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US charges 9 Iranians with global hacking campaign

An Iranian firm allegedly stole data from 320 universities in the US and 21 other countries.

US charges 9 Iranians with global hacking campaign

Washington: The US today announced charges against nine Iranians for their massive hacking into over 300 universities worldwide and the theft of precious academic data and intellectual property.

The Justice Department indictment alleges that the defendants worked on behalf of the Iranian government, specifically the Islamic Revolutionary Guard Corps (IRGC).

They hacked the computer systems of nearly 320 universities in 22 countries, 144 are American universities, Deputy Attorney General Rod Rosenstein told reporters at a news conference here.

"The defendants stole research that cost those universities approximately USD 3.4 billion to procure and maintain. That stolen information was used by the Revolutionary Guard or sold for profit in Iran," he said.

The defendants worked for an organisation known as the Mabna Institute, which two of the defendants founded for the stated purpose of helping Iranian universities access scientific research.

Their work consisted of stealing research through illegal computer intrusions. The indictment charges defendants for committing seven federal crimes. The charges include computer fraud, wire fraud, conspiracy and identity theft, he said.

Rosenstein said every sector of the US economy was the target of malicious cyber-attacks. "Everyone who owns a computer needs to be vigilant to prevent attacks. Academic institutions are prime targets for foreign cybercriminals. Universities can thrive as marketplaces of ideas and engines of research and development only if their work is protected from theft," he said.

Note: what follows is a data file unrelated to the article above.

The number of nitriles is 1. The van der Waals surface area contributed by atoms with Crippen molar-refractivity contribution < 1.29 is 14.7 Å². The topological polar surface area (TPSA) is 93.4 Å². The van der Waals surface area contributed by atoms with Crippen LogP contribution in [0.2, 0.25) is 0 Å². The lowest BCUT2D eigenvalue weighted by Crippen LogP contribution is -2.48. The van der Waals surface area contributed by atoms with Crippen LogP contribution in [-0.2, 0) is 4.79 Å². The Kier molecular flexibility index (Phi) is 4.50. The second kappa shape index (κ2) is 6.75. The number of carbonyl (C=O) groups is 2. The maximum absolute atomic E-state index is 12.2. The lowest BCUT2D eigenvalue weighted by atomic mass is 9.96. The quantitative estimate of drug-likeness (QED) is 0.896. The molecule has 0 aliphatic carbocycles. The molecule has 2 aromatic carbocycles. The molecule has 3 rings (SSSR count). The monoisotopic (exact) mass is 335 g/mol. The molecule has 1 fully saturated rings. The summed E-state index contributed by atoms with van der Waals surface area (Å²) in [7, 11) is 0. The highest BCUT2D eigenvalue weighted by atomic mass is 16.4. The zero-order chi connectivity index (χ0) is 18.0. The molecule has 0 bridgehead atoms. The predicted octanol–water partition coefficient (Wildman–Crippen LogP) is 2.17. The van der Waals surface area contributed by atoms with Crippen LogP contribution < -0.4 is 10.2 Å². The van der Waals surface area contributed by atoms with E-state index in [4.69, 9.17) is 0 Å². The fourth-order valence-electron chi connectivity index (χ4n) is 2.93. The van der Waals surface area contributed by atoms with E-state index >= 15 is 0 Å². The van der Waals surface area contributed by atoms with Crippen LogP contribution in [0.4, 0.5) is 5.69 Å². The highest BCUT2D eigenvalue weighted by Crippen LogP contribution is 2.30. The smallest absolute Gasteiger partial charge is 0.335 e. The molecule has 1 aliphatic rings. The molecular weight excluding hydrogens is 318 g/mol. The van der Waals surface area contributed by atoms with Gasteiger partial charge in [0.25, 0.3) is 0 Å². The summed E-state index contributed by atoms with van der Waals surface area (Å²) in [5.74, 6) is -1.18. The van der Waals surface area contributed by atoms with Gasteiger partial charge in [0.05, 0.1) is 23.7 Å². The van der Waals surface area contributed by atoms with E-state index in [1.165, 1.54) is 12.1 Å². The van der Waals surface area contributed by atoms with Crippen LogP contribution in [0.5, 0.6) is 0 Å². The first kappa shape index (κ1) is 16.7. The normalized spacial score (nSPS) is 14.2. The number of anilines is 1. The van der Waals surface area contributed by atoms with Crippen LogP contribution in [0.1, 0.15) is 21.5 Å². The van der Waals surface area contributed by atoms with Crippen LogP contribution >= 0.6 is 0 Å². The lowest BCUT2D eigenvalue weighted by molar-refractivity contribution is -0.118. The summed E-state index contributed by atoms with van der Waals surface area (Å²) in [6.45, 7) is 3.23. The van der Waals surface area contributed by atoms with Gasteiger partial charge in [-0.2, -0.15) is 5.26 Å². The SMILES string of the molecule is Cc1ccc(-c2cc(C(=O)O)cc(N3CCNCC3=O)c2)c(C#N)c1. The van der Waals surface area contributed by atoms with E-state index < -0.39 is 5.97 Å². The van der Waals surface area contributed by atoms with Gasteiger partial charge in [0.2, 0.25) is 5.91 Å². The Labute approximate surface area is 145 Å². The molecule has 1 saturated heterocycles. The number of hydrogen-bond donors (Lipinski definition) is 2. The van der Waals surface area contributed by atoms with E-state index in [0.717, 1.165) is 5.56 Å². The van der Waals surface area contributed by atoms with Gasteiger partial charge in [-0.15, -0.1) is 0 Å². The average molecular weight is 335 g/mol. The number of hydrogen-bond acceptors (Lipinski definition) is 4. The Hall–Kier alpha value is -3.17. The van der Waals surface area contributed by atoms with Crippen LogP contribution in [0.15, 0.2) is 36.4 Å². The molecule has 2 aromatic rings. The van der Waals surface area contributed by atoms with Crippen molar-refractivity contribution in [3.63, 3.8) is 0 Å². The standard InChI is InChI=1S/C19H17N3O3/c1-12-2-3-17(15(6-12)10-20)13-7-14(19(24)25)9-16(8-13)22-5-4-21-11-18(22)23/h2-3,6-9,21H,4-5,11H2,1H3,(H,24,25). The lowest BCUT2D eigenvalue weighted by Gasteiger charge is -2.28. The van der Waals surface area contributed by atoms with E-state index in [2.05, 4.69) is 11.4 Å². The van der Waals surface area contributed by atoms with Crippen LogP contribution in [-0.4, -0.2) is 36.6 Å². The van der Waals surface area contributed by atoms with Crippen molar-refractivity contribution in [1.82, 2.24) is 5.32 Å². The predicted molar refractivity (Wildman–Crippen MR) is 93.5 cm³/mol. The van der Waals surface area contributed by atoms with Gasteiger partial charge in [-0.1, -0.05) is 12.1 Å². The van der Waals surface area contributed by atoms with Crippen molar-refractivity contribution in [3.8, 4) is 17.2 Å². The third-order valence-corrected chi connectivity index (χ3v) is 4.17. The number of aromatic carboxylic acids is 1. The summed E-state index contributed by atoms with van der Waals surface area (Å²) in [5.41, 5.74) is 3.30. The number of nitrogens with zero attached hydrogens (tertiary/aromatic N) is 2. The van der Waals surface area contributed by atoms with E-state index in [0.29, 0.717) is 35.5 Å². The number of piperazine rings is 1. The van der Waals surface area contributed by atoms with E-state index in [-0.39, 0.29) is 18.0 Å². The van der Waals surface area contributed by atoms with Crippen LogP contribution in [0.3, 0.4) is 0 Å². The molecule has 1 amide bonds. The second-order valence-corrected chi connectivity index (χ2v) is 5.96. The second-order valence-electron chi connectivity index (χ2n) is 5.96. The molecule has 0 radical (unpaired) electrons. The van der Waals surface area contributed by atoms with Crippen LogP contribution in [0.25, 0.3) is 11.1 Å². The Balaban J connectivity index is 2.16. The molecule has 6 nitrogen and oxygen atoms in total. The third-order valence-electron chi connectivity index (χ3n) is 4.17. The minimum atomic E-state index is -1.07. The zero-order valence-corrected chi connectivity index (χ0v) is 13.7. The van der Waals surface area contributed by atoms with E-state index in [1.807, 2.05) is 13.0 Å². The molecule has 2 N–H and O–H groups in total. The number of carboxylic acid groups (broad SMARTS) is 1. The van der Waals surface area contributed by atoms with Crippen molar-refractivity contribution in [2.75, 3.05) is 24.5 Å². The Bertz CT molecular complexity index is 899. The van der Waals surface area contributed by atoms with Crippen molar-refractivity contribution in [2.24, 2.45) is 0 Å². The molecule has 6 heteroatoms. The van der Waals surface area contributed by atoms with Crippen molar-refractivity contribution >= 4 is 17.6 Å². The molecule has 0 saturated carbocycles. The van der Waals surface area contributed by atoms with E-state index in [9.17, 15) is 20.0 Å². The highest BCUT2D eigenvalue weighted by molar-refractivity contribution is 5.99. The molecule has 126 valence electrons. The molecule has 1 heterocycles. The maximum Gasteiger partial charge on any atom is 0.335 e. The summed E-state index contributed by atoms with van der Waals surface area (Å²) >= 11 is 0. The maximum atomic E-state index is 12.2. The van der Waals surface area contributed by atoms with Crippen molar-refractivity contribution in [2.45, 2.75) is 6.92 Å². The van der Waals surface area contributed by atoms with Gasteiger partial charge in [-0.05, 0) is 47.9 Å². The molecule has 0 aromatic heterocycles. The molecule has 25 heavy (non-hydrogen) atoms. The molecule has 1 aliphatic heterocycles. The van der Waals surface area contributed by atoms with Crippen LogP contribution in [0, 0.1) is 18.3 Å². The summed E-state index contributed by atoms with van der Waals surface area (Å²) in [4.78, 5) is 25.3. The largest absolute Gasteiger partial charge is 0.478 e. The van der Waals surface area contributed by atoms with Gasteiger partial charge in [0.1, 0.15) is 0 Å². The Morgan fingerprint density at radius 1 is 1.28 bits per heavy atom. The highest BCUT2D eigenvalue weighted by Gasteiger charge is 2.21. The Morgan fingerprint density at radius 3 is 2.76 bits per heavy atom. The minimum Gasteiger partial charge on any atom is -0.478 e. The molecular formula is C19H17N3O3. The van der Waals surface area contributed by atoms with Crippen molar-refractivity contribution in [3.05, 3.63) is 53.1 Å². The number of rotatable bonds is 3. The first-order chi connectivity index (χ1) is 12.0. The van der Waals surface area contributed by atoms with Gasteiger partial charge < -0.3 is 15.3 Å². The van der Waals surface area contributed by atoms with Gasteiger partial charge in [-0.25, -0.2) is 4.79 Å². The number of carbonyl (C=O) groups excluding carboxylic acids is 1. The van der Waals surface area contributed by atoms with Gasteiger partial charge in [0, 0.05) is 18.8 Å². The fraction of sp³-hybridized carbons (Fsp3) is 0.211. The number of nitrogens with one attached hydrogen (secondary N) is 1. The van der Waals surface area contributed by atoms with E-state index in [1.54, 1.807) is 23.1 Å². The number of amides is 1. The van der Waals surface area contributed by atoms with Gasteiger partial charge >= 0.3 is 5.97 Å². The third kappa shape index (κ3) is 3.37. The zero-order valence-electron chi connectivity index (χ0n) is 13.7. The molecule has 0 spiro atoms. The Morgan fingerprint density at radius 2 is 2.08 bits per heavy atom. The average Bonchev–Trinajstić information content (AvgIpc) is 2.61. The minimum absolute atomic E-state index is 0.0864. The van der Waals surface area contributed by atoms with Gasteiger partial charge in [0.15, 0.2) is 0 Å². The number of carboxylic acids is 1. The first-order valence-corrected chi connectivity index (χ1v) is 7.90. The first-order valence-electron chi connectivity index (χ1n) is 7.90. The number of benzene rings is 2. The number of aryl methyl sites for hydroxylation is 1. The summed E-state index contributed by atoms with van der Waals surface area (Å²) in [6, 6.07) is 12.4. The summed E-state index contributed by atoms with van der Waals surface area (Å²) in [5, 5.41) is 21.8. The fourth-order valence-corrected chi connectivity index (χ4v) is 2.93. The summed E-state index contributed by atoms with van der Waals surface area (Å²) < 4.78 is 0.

This indictment publicly identifies the conspirators and this type of public identification helps to deter state-sponsored computer intrusions by stripping hackers of their anonymity and by imposing real consequences, Rosenstein said.

Revealing the Mabna Institute's nefarious activities makes it harder for them to do business. "Additionally, we're working with foreign law enforcement agencies and providing the private sector with information that will help to neutralise Mabna's hacking infrastructure," he said.

As a result of the indictment, these defendants are now fugitives from justice. There are more than 100 countries where they may face arrest and extradition to the US.

According to the Department of Justice, Gholamreza Rafatnejad and Ehsan Mohammadi founded the Mabna Institute in 2013 to assist Iranian universities and scientific and research organisations in stealing access to non-Iranian scientific resources.

The Mabna Institute employed, contracted, and affiliated itself with hackers-for-hire and other contract personnel to conduct cyber intrusions to steal academic data, intellectual property, email inboxes and other proprietary data.

It contracted with both Iranian government and private entities to conduct hacking activities on their behalf, and specifically conducted the university spearphishing campaign on behalf of the IRGC.

According to the indictment, the Mabna Institute, through the activities of the defendants, targeted more than 100,000 accounts of professors around the world.

They successfully compromised approximately 8,000 professor email accounts across 144 US-based universities, and 176 universities located in foreign countries, including Australia, Canada, China, Denmark, Finland, Germany, Ireland, Israel, Italy, Japan, Malaysia, The Netherlands, Norway, Poland, Singapore, South Korea, Spain, Sweden, Switzerland, Turkey and the UK, it said.

"The campaign started in approximately 2013, continued through at least December 2017, and broadly targeted all types of academic data and intellectual property from the systems of compromised universities.

"Through the course of the conspiracy, US-based universities spent more than about USD 3.4 billion to procure and access such data and intellectual property," it said.